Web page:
UK human rights record: under the spotlight in the Universal Periodic Review (UPR)

gan Marcial Boo

Cyhoeddwyd: 28 Nov 2022

Universal Periodic Review session in Geneva

UK human rights record: under the spotlight in the Universal Periodic Review (UPR)

On Thursday 10 November, I spent the day at the United Nations Human Rights Council in Geneva, where the UK was examined as part of the Universal Periodic Review (UPR). 

The UPR is a process where UN countries review each other’s progress on putting human rights into practice (known as a ‘peer review’) and make recommendations for future improvement.  

The last review of this kind for the UK took place in 2017.  

The Commission’s UPR report 

Our UPR report, which we submitted to the UN and published earlier this year, looked at how human rights are upheld in Britain. Our report made 29 recommendations to the UK and Welsh governments to improve human rights.  

Our priorities included that: 

  • any reform of the Human Rights Act does not weaken protections for people 

  • social care policy, including any reforms, enhance the rights of people with care needs  

  • action is taken to close gaps in educational attainment across protected characteristic groups. 

A key aim of our report was to help other countries in making their own recommendations to the UK. It was therefore particularly positive to hear the representatives of countries around the world echo many of the issues we included in our report. They acknowledged the challenges faced in the UK during the pandemic. And they urged our governments to continue taking action to build a fairer society. 

Many countries pointed out how out of step we are internationally because the age of criminal responsibility in England, Wales and Northern Ireland is just 10 years old. In Scotland, it is 12 years old. They recommended, as we have, raising the minimum age of criminal responsibility to 14, in line with international standards. 

There were also recommendations from many countries that the UK Government ensure that any legislative changes to our human rights framework do not lead to a reduction in protections. 

Other countries also highlighted the need for the UK to continue to tackle discrimination against protected characteristic groups and ensure the equal enjoyment of human rights in areas such as healthcare, employment and criminal justice, which we also discussed in our report.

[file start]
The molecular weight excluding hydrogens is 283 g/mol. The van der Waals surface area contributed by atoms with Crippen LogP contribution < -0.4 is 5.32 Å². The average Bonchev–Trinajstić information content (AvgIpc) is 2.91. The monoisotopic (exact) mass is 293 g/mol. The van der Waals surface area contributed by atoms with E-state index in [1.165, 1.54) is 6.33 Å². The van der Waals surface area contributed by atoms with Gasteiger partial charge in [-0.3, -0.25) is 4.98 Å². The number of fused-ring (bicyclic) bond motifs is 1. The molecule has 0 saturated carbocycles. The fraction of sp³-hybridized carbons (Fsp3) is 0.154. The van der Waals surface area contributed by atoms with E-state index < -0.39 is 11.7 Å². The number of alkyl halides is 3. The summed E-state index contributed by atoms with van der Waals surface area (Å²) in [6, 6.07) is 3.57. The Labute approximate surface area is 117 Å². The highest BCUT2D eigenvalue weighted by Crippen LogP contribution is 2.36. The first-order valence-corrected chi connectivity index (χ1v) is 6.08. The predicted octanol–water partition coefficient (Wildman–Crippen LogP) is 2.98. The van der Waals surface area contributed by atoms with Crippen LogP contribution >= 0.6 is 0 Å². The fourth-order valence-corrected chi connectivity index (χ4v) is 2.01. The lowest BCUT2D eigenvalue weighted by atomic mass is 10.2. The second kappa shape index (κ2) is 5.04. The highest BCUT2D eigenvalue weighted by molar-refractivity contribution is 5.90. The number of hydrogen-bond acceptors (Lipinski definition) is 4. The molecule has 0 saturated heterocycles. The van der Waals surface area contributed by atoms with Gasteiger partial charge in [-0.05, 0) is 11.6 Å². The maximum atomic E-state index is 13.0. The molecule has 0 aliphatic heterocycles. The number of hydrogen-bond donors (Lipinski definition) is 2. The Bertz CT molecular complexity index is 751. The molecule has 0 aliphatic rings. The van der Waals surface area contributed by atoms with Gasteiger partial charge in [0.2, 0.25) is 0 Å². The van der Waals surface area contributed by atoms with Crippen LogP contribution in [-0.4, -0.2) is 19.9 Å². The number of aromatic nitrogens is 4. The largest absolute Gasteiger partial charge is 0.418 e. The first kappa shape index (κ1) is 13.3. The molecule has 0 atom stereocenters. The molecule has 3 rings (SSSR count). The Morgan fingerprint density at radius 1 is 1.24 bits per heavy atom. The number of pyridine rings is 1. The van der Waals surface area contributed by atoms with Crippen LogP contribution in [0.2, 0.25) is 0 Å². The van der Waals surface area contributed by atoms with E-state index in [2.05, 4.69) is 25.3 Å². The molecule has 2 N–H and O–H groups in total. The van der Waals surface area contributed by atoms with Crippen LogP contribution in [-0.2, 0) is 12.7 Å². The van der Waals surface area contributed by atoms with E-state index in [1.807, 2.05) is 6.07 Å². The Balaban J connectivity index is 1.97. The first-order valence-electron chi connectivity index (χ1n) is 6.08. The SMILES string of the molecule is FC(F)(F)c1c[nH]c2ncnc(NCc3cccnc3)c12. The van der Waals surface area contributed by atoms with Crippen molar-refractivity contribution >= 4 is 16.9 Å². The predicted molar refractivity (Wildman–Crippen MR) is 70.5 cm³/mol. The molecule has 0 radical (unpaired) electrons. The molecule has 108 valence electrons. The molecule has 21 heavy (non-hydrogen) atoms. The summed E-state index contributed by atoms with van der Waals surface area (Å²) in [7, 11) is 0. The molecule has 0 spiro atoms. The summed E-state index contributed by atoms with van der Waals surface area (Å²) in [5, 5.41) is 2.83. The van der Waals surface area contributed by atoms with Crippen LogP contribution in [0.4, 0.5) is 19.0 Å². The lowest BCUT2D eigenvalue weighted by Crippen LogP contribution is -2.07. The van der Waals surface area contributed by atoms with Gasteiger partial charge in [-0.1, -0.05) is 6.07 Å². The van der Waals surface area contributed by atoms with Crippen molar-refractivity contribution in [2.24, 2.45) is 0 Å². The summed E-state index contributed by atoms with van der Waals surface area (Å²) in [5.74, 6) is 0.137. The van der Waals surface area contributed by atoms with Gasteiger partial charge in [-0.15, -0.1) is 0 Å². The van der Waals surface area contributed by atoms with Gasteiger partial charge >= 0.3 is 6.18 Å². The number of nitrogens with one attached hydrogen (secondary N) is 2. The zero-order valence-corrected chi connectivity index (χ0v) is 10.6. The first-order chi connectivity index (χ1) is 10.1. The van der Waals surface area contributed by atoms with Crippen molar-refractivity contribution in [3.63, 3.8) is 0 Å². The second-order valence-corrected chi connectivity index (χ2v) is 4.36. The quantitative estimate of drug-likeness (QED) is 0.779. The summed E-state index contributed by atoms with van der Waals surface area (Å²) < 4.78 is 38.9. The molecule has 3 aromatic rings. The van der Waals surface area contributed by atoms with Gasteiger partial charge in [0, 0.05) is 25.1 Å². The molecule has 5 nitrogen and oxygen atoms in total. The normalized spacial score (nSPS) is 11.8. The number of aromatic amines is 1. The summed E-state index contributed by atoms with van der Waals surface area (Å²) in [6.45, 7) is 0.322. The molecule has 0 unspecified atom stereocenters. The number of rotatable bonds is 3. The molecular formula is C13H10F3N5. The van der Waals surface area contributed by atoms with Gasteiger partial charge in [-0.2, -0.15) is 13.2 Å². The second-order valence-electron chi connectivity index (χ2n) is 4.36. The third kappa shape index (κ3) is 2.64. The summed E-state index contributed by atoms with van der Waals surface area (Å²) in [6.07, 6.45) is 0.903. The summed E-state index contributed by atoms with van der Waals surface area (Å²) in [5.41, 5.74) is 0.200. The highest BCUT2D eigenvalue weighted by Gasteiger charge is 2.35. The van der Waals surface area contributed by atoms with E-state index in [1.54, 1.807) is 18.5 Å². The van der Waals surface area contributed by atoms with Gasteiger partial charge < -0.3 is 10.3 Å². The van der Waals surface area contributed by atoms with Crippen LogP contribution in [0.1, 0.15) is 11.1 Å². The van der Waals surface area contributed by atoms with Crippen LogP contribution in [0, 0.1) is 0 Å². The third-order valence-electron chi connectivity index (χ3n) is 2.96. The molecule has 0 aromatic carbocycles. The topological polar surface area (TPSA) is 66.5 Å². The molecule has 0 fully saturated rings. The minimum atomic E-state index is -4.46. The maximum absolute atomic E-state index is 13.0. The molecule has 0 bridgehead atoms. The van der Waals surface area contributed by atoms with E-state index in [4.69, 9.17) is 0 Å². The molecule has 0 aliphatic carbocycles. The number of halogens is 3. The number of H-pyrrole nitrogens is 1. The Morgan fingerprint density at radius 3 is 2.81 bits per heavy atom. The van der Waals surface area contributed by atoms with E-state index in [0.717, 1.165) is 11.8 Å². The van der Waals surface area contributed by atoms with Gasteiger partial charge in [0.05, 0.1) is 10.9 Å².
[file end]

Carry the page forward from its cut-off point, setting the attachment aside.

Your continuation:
Rising to the challenge and making positive change  

The UN has now published a draft report that consolidates the more than 300 recommendations made to the UK during that session. They cover almost all the topics in our UPR report. 

We will encourage the UK and Welsh governments to consider all these recommendations and to accept as many as possible, and to implement them in a coordinated manner across the UK and Welsh governments and their various departments and public bodies.  

As one of the UK’s three national human rights institutions, the Equality and Human Rights Commission will continue to support and challenge the government and other organisations, as appropriate, to act on the recommendations so we can keep working towards a fairer society across Britain that respects the human rights of everyone. 

Find out more

Read our UPR report which informed the UN’s examination of the UK as part of the UPR process.  

We commissioned Birmingham City University’s Centre for Human Rights to help civil society to hold the UK and Welsh governments to account for human rights through the Universal Periodic Review process. They will hold events on the UPR over the coming months and share useful resources. For more information, view BCU’s website.  

To learn more about the UPR process, view the UPR page on our human rights tracker and read our blog about the importance of monitoring human rights